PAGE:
RF:  So before the next season starts and to give Benioff and Weiss some hints, here’s what we’d like to see for Balon in season 5.  Be forewarned that there are spoilers ahead for upcoming plot points, if you haven’t read the books.  We’ve also incorporated some mash-ups for illustrative purposes.  ;-)

What Should Balon Do Next?

"By the way... I paid the Iron Price for the fee simple."

“By the way… I paid the Iron Price for the fee simple.”

RF:  Let him live until season 6!  Benioff and Weiss have proven they’re willing to bend George R.R. Martin’s narrative in interesting and unexpected ways; let Balon live until season 6 and give him some more scenes to establish Greyjoy politicking before [SPOILER!] the Kingsmoot.  It would be particularly good if we had a scene or two establishing brotherly relations (or lack thereof) between Balon, Victarion, and Euron, assuming they’re going to be included.  Hmm… didn’t someone mention something somewhere about how Ray Stevenson and Kevin McKidd might be perfect for this?

Admin:  Absolutely.  I have no real objection to book-to-series deviations, especially if they mean things work out better for Balon.
Continue reading

Posted in Drama, Game of Thrones, Joint Post, Television | Tagged , , , , , , , , | Leave a comment

Something Neat XVIII: Minder Comix

More like Something Weird ;-)

Minder comix!  Who would have guessed such things existed?  They seem to be very independently produced as I somehow doubt ITV nor Euston Films would be involved with this labor of love (I think it’s love).

Source: London Loves Comics

Its Terry!  Source: London Loves Comics

I really don’t know to describe them.  They are, ostensibly, comics based on the television series Minder, but they seem to have their own distinctly warped flavor.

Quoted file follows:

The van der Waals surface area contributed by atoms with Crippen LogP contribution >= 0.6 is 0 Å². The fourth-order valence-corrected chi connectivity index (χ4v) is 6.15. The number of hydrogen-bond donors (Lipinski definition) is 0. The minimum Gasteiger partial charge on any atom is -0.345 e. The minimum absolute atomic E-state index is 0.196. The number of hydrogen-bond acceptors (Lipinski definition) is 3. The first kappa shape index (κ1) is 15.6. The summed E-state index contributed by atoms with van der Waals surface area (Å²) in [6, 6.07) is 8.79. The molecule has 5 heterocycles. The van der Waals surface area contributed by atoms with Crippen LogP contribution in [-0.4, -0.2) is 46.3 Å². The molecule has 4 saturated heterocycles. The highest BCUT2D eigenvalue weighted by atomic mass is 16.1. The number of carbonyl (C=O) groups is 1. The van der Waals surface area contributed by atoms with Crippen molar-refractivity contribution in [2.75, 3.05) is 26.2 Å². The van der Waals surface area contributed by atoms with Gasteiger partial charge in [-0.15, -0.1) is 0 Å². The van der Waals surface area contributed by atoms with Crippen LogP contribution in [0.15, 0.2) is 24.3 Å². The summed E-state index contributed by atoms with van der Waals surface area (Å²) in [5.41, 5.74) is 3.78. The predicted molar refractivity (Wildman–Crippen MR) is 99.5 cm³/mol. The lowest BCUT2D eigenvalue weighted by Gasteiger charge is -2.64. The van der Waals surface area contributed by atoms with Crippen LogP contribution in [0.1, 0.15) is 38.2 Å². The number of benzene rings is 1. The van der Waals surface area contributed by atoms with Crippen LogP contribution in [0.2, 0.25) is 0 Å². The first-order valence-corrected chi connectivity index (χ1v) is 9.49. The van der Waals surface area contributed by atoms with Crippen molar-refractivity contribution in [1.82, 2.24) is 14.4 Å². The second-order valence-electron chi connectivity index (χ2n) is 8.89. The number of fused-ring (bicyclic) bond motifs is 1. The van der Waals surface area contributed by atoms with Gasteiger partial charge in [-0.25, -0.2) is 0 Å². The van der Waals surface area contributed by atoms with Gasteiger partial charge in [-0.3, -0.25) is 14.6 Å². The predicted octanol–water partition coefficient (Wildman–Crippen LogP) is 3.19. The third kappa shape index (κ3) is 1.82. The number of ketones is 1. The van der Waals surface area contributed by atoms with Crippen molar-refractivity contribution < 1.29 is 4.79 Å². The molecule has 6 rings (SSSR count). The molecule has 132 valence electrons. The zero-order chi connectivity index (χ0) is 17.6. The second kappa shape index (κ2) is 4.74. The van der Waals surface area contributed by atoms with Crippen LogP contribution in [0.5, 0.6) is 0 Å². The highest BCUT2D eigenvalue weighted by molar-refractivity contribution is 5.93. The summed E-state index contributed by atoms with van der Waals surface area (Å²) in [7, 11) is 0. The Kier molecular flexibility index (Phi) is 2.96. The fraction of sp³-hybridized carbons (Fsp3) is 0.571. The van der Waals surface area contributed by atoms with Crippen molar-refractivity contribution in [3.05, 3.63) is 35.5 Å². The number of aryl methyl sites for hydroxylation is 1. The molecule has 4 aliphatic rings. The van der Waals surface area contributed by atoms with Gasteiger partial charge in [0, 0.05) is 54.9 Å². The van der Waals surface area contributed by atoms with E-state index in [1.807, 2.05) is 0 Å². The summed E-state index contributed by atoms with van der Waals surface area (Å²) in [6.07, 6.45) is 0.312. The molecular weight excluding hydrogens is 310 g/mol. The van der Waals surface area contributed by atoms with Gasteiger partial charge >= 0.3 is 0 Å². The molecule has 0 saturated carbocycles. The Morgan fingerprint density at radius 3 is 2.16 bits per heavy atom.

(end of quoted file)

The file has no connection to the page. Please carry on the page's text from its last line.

The art reminds me of Basil Wolverton which is to say it is weird.  The lead artist is some guy who calls himself Lord Hurk (or maybe that is his real name!?!) and he has an interesting outlook on the beloved characters. DC Jones and Terry don’t look human at all. Terry looks like a ridiculous oaf, and Jones is drawn like a friendly dog.  Hmmm.  I think he is saying something about their characters there.

Source: London Loves Comics

Chisholm looks best.
Source: London Loves Comics

Chisholm however appears properly human and certainly looks the best out of the gang, as he always does.  He doesn’t look as good as Patrick Malahide, of course.

There is a little more information from Fancy Butcher Press where you can get a look at another gruesome take on Terry. This time he is doing his champion boxer pose.  RFodchuk astutely noted they got Terry’s little Dutch boy hairdo right. ;-)

Posted in Minder, Something Neat We've Found, Uncategorized | Tagged , , , | Leave a comment

Something Neat XVII: Matthew Goode on Working with Patrick Malahide

Mr. Ryder: A decade or two behind the times  Patrick Malahide and Matthew Goode in "Brideshead Revisited"

Mr. Ryder: A decade or two behind the times